Dear Writing Huntress,
I’m interested in bird hunting. Deer hunting is fun and all, but I see how girls like you and the WON huntresses love wingshooting, and that makes me feel like I could be good at hunting birds, too. So, coming from a complete novice, what’s the best way to start? Should I dive head first into waterfowl, or go with something else? Do birds even taste good? Lots of questions, I know but I’m very interested!
Wild for Fowl in Wilmington
Dear Wild for Fowl,
Before we delve too deeply into the wonderful world of fowl, let me begin by noting that hunting birds is extremely difficult. As I’ve already written concerning geese: hunting fowl of any kind is dirty, annoying, time consuming, complicated, but most of all, rewarding. If you are serious about embarking into the fowling world, the best advice I can give you is to attend informational classes in your area, and amass every bit of advice and knowledge you can during your fowl adventure. Believe me, it’ll pay off.
What does this mean to you, Wild? It means that hunting birds, or hunting anything, really, takes time; so don’t believe that your fowling prowess will develop overnight. However, if you start you adventure aiming at doves, you’ll have a great start.
Why dove hunt?
Dove hunting generally takes place when the weather is nice.
Fowling, especially waterfowling (geese, ducks, tundra swans, etc.,) happens when it’s cold and miserable outside, which isn’t the most conducive platform for learning. Dove hunting marks the beginning of the hunting season for many a hunter in our country, starting in early September. Hence, you’ll have a whole lot of time to hone your dove hunting skills without having to build an igloo or load up on Hot Hands.
Birds fly unlike anything else in the world, especially inanimate clay pigeons. Hence, shooting skeet, where clays fly in the same arc, over and over, won’t really help your cause. Shooting Five Stand, conversely, will.
Five Stand is set up on a series of platforms, each with a specific shot sequence that is played out over the range. Clays will fly from many directions, changing speed and flight pattern, challenging your awaiting barrel. Is this difficult? Of course! But will it be worth it when doves begin their graceful dance before your eyes? Yes!
If there is an instructor at the Five-Stand range, be sure to grab him or her for pointers or instruction on shooting, form and how to be most successful at the range.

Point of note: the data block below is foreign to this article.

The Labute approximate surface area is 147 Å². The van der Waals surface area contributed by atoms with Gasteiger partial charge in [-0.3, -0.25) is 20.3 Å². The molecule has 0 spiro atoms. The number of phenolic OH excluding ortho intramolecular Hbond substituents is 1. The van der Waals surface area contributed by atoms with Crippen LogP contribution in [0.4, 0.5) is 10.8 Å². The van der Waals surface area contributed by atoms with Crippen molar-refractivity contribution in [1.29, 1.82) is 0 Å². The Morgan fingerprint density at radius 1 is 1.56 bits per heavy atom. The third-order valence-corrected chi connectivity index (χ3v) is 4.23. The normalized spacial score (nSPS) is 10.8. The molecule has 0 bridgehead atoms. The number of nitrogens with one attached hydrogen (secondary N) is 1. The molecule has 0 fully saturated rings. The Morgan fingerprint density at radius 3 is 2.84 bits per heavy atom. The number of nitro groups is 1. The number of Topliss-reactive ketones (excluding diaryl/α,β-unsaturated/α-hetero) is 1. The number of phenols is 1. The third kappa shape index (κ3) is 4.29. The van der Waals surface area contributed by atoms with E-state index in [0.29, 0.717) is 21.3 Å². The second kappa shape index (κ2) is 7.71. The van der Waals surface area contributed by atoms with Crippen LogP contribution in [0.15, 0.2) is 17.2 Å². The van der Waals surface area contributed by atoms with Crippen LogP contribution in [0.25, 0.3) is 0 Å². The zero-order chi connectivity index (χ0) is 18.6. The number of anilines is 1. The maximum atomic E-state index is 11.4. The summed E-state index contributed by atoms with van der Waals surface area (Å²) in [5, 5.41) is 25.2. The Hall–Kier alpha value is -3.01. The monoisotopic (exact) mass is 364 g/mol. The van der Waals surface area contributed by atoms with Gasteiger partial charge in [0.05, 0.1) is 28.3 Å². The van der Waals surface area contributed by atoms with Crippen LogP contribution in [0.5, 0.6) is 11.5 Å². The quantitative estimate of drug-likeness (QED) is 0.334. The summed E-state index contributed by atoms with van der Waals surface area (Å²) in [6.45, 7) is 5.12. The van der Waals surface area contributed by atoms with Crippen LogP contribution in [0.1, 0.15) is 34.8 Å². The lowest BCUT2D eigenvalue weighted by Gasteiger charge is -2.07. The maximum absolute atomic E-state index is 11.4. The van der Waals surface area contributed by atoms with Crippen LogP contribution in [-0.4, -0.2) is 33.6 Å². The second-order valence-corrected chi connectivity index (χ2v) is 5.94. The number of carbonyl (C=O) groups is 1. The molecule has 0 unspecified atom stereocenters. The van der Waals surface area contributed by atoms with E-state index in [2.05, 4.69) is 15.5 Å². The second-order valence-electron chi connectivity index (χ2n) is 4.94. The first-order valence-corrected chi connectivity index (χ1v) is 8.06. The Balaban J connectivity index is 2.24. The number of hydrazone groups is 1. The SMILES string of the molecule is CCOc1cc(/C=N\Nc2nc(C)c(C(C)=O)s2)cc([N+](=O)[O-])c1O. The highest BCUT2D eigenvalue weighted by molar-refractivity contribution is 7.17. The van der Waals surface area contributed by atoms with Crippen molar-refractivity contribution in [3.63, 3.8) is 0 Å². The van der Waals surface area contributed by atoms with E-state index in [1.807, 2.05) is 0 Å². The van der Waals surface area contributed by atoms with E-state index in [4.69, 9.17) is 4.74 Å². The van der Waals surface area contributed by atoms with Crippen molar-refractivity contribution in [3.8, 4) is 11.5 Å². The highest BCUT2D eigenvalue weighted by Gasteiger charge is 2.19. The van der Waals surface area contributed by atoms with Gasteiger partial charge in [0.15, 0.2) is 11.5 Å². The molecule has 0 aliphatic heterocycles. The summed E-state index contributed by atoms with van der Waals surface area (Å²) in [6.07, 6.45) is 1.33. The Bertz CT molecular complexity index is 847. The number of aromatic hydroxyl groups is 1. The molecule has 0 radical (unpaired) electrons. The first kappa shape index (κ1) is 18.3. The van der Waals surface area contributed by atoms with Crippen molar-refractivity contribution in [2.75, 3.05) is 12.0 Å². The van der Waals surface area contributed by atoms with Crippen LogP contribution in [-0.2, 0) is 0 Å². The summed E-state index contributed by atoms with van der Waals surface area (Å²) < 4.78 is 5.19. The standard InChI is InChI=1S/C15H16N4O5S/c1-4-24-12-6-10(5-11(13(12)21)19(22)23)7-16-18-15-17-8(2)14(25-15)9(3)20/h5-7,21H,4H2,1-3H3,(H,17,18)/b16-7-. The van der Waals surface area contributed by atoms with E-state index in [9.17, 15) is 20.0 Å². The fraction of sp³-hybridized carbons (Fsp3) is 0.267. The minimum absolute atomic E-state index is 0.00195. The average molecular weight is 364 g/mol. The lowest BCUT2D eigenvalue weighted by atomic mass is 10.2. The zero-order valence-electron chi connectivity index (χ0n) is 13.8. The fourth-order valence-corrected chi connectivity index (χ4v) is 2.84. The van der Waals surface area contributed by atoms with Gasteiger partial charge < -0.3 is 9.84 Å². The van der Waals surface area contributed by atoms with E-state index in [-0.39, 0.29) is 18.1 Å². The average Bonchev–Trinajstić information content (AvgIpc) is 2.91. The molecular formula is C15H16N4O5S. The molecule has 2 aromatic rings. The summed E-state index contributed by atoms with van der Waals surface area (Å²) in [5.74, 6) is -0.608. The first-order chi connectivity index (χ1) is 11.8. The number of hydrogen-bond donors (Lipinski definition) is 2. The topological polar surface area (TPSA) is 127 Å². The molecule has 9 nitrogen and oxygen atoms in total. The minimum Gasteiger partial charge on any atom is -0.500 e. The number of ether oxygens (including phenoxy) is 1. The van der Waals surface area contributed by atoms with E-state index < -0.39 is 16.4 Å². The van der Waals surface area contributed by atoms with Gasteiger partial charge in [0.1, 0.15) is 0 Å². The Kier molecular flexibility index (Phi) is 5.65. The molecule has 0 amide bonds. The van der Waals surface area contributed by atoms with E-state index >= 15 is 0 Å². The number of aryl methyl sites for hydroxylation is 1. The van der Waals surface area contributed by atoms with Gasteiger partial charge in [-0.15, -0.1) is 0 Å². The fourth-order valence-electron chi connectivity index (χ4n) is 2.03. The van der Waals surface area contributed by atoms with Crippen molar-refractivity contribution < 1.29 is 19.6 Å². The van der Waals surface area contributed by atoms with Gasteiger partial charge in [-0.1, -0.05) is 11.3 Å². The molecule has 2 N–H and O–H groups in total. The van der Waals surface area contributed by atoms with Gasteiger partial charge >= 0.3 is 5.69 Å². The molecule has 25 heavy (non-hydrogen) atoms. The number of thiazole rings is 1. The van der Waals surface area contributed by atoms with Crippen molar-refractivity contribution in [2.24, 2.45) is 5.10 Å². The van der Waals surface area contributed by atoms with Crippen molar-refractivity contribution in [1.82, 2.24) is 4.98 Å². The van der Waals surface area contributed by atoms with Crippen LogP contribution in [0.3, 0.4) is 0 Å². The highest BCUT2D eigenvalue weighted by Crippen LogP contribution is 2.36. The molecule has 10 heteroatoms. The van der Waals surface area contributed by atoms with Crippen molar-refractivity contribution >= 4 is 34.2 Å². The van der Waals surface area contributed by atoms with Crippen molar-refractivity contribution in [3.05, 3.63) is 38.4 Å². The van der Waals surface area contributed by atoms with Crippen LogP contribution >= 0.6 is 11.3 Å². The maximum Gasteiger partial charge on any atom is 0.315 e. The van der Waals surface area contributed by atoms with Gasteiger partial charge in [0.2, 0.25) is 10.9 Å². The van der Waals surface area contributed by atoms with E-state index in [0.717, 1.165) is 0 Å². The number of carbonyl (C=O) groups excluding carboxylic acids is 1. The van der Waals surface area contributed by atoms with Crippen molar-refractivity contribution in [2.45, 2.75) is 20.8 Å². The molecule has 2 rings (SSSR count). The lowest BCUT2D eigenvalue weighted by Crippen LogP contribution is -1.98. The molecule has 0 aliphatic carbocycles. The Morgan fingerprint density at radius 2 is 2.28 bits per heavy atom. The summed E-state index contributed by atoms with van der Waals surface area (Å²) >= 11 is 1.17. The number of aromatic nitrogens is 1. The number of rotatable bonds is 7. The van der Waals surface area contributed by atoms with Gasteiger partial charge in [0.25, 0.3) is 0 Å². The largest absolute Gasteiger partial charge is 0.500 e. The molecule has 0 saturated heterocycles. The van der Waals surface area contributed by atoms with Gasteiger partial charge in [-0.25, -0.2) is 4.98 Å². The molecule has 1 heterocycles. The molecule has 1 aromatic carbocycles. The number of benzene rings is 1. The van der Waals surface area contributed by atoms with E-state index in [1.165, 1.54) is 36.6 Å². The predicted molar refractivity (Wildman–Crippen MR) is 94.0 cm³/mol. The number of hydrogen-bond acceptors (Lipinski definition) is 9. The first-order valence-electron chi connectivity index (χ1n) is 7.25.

Doves are delicious
Wild, if we’re being honest with one another, I can’t lie to you – I love the taste of dove, so much so that it’s kind of becoming a problem. While many people complain that fowl tastes too gamey, I think that dove is a perfect balance of flavors. See below for one of my favorite dove recipes.
Easy to find
If you’re near a freshly harvested grain field that happens to have a big tree or 2 in the middle of it, or maybe some power lines along the edges, you’re in luck. The long-tailed beauties just can’t stay away from comfortable trees or power lines.
Allow this aspect of dove hunting to introduce you to fowl identification, a key aspect in hunting any type of bird, whether it be ducks or geese. Study up on what doves look like and how they fly. Again, seek out the knowledge of fellow hunters in your area, because proper identification is the most important thing to master when learning to hunt birds.
Wild, dove hunting is an informative and fun way to start your fowling journey. Remember to shoot straight and enjoy the spoils of your dove adventure!
Add a few teaspoons of garlic to a pan containing warm olive oil. When the oil is sizzling, add your freshly harvested dove breasts. Cook each side until lightly sautéed to medium/medium-rare. While cooking the dove, throw some rice in a pot and let it simmer. Top rice with butter, the garlic and dove and maybe a little brown gravy on top. Enjoy!
Also, if Mexican cuisine is your thing – think dove quesadillas. Normal quesadillas, just with bits of delicious dove!
This Retro WON post was first published Sept. 11, 2013.